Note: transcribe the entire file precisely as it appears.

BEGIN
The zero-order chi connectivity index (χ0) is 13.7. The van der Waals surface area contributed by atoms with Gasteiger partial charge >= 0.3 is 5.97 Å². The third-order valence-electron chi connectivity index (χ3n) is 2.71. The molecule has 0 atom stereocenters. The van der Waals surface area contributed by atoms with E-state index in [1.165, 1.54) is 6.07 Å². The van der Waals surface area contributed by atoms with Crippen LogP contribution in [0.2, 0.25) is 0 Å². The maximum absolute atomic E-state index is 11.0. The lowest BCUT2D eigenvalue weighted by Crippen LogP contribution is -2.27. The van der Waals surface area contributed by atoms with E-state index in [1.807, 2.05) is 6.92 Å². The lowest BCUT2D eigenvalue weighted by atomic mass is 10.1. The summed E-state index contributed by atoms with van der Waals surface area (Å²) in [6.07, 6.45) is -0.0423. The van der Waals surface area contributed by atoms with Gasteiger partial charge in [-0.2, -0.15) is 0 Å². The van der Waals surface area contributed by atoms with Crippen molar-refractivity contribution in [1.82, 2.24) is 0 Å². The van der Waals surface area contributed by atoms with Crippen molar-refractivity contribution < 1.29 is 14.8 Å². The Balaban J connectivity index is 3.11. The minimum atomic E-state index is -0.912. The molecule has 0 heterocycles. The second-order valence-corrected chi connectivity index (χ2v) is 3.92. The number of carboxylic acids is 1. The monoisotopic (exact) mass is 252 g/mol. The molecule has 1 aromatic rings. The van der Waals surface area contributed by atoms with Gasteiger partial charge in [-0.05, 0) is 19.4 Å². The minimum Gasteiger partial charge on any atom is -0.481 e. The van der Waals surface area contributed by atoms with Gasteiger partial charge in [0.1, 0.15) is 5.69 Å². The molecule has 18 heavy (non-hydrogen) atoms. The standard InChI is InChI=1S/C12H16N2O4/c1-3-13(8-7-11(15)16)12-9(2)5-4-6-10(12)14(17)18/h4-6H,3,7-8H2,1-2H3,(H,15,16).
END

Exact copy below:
The zero-order chi connectivity index (χ0) is 13.7. The van der Waals surface area contributed by atoms with Gasteiger partial charge >= 0.3 is 5.97 Å². The third-order valence-electron chi connectivity index (χ3n) is 2.71. The molecule has 0 atom stereocenters. The van der Waals surface area contributed by atoms with E-state index in [1.165, 1.54) is 6.07 Å². The van der Waals surface area contributed by atoms with Crippen LogP contribution in [0.2, 0.25) is 0 Å². The maximum absolute atomic E-state index is 11.0. The lowest BCUT2D eigenvalue weighted by Crippen LogP contribution is -2.27. The van der Waals surface area contributed by atoms with E-state index in [1.807, 2.05) is 6.92 Å². The lowest BCUT2D eigenvalue weighted by atomic mass is 10.1. The summed E-state index contributed by atoms with van der Waals surface area (Å²) in [6.07, 6.45) is -0.0423. The van der Waals surface area contributed by atoms with Gasteiger partial charge in [-0.2, -0.15) is 0 Å². The van der Waals surface area contributed by atoms with Crippen molar-refractivity contribution in [1.82, 2.24) is 0 Å². The van der Waals surface area contributed by atoms with Crippen molar-refractivity contribution < 1.29 is 14.8 Å². The Balaban J connectivity index is 3.11. The minimum atomic E-state index is -0.912. The molecule has 0 heterocycles. The second-order valence-corrected chi connectivity index (χ2v) is 3.92. The number of carboxylic acids is 1. The monoisotopic (exact) mass is 252 g/mol. The molecule has 1 aromatic rings. The van der Waals surface area contributed by atoms with Gasteiger partial charge in [-0.05, 0) is 19.4 Å². The minimum Gasteiger partial charge on any atom is -0.481 e. The van der Waals surface area contributed by atoms with Gasteiger partial charge in [0.1, 0.15) is 5.69 Å². The molecule has 18 heavy (non-hydrogen) atoms. The standard InChI is InChI=1S/C12H16N2O4/c1-3-13(8-7-11(15)16)12-9(2)5-4-6-10(12)14(17)18/h4-6H,3,7-8H2,1-2H3,(H,15,16).